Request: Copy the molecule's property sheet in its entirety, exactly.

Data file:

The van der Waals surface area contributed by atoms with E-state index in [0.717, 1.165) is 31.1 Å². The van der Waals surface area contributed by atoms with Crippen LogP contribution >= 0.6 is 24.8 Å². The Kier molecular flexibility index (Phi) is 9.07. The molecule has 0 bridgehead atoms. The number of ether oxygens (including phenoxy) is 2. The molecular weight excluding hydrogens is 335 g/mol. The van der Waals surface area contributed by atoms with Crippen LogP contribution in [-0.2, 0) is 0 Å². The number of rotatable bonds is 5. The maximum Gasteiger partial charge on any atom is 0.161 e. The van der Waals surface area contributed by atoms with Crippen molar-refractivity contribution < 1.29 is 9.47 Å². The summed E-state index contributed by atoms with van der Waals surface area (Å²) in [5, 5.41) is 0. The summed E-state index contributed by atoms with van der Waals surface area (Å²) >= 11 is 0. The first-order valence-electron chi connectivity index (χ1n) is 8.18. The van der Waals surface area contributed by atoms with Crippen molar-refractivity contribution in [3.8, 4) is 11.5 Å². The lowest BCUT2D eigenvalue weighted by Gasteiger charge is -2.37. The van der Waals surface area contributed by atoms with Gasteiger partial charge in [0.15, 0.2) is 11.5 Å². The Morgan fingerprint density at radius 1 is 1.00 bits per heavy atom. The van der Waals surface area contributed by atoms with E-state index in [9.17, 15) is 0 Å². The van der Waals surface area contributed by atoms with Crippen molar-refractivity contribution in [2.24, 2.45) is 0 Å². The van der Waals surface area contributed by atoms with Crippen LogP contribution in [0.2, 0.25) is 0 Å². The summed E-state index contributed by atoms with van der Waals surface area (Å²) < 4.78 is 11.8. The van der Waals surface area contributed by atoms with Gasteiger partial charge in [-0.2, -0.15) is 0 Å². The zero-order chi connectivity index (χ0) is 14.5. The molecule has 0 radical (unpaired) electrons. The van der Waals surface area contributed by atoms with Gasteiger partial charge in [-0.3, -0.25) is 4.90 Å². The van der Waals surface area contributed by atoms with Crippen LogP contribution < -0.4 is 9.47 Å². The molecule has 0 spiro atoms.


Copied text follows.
The van der Waals surface area contributed by atoms with E-state index in [0.717, 1.165) is 31.1 Å². The van der Waals surface area contributed by atoms with Crippen LogP contribution >= 0.6 is 24.8 Å². The Kier molecular flexibility index (Phi) is 9.07. The molecule has 0 bridgehead atoms. The number of ether oxygens (including phenoxy) is 2. The molecular weight excluding hydrogens is 335 g/mol. The van der Waals surface area contributed by atoms with Crippen LogP contribution in [-0.2, 0) is 0 Å². The number of rotatable bonds is 5. The maximum Gasteiger partial charge on any atom is 0.161 e. The van der Waals surface area contributed by atoms with Crippen molar-refractivity contribution < 1.29 is 9.47 Å². The summed E-state index contributed by atoms with van der Waals surface area (Å²) in [5, 5.41) is 0. The summed E-state index contributed by atoms with van der Waals surface area (Å²) >= 11 is 0. The first-order valence-electron chi connectivity index (χ1n) is 8.18. The van der Waals surface area contributed by atoms with Crippen molar-refractivity contribution in [3.8, 4) is 11.5 Å². The lowest BCUT2D eigenvalue weighted by Gasteiger charge is -2.37. The van der Waals surface area contributed by atoms with Gasteiger partial charge in [0.15, 0.2) is 11.5 Å². The Morgan fingerprint density at radius 1 is 1.00 bits per heavy atom. The van der Waals surface area contributed by atoms with E-state index in [9.17, 15) is 0 Å². The van der Waals surface area contributed by atoms with Crippen molar-refractivity contribution in [2.24, 2.45) is 0 Å². The van der Waals surface area contributed by atoms with Crippen LogP contribution in [0.2, 0.25) is 0 Å². The summed E-state index contributed by atoms with van der Waals surface area (Å²) < 4.78 is 11.8. The van der Waals surface area contributed by atoms with Gasteiger partial charge in [-0.2, -0.15) is 0 Å². The zero-order chi connectivity index (χ0) is 14.5. The molecule has 0 radical (unpaired) electrons. The van der Waals surface area contributed by atoms with Gasteiger partial charge in [-0.3, -0.25) is 4.90 Å². The van der Waals surface area contributed by atoms with Crippen LogP contribution < -0.4 is 9.47 Å². The molecule has 0 spiro atoms.